There are several options for quickly generating transcripts. The best method is to script your video before recording, but most of us probably are not that organized. Zoom can auto-generate transcripts for any recordings sent to the cloud for saving. If your videos are already recorded, YouTube has an auto-caption function. These files will almost certainly contain some errors and need to be edited unless you have impeccable and articulate speech patterns. Once edited, these files can be uploaded alongside your videos as transcripts, or inserted as captions as SRT files. Remember to include screenshots of any important visuals referenced in the transcript documents!
Perhaps you are a person who enjoys presenting your lectures via PowerPoint. A great way to update them is to make them a little more dynamic and varied. Microsoft Sway could be a great option to do this quickly and easily. Microsoft Sway is a program that helps you to easily make interactive reports, presentations, webpages, and documents. As a part of the Microsoft suite, Sway is a more engaging way to present material than PowerPoint, though follows a similar thought process. Sway adds options for some simple interactivity such as embedding video, audio, and links and allows you to import an existing PowerPoint presentation to build on. There are currently three basic layouts to present your material. A slideshow, a vertical scroll, or a horizontal scroll.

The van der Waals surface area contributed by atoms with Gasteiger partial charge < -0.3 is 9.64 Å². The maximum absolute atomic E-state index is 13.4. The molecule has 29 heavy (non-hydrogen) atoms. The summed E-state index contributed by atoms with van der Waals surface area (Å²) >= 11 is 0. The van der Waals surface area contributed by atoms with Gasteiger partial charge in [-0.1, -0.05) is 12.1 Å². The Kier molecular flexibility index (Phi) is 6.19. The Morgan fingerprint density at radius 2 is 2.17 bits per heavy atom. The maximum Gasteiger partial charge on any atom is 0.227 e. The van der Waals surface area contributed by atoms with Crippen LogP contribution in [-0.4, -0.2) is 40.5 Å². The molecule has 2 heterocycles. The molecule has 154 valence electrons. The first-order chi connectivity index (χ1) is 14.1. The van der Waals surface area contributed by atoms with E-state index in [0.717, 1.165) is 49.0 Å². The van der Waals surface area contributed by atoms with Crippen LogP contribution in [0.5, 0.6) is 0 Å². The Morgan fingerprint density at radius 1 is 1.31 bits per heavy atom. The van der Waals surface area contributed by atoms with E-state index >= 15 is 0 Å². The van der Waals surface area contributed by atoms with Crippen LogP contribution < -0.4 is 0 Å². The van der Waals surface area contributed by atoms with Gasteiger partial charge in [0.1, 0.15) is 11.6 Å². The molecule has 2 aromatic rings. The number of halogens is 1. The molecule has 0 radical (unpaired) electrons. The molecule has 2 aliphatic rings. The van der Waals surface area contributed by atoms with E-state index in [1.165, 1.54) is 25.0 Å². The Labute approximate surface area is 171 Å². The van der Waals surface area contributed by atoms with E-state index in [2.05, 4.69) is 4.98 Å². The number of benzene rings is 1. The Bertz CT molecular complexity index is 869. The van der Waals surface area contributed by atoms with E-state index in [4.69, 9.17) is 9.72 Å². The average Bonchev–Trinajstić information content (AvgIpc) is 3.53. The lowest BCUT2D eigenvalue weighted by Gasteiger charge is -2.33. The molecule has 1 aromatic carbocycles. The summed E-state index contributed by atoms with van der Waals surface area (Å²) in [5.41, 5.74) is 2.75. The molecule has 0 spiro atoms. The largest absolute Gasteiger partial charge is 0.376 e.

Google Sites is a simple way to create a web page without any knowledge of HTML and is a part of the Google Suite offered at UA. Google Sites can provide a quick way to layout content in a desired form, implementing links, images, text, embedded video, and embedded Google Suite products, with some level of control over formatting. It can be a handy tool for laying out lecture content and providing some level of interactivity and engagement.
Video is a great tool for telling a visual story but it isn’t the only way. One such way is by using Adobe Spark pages. Adobe Spark is a free part of the Adobe Creative Cloud that makes creating beautiful web content as easy as dragging and dropping what you want. Adobe Spark offers methods to create videos, digital flyers, and webpages. Spark page creates a flowing visual narrative, supplemented by text. One challenge of this product has held up this product for education is its lack of accessibility. Be sure to keep a readable PDF alternative available for your students.
These are just a sampling of tools that exist to help you convey your message in more ways than just video. Try them out and see what helps you convey your message the best. These tools aren’t the only ones but happen to be supported and offered by our institution and have a lot of ideas, support materials, and examples to inspire you. They don’t just help you with your content. The tools listed here are also all great options for students to tell their own stories and present their own work. But perhaps that is an article for another time.
Getting Started with Adobe Spark (YouTube video)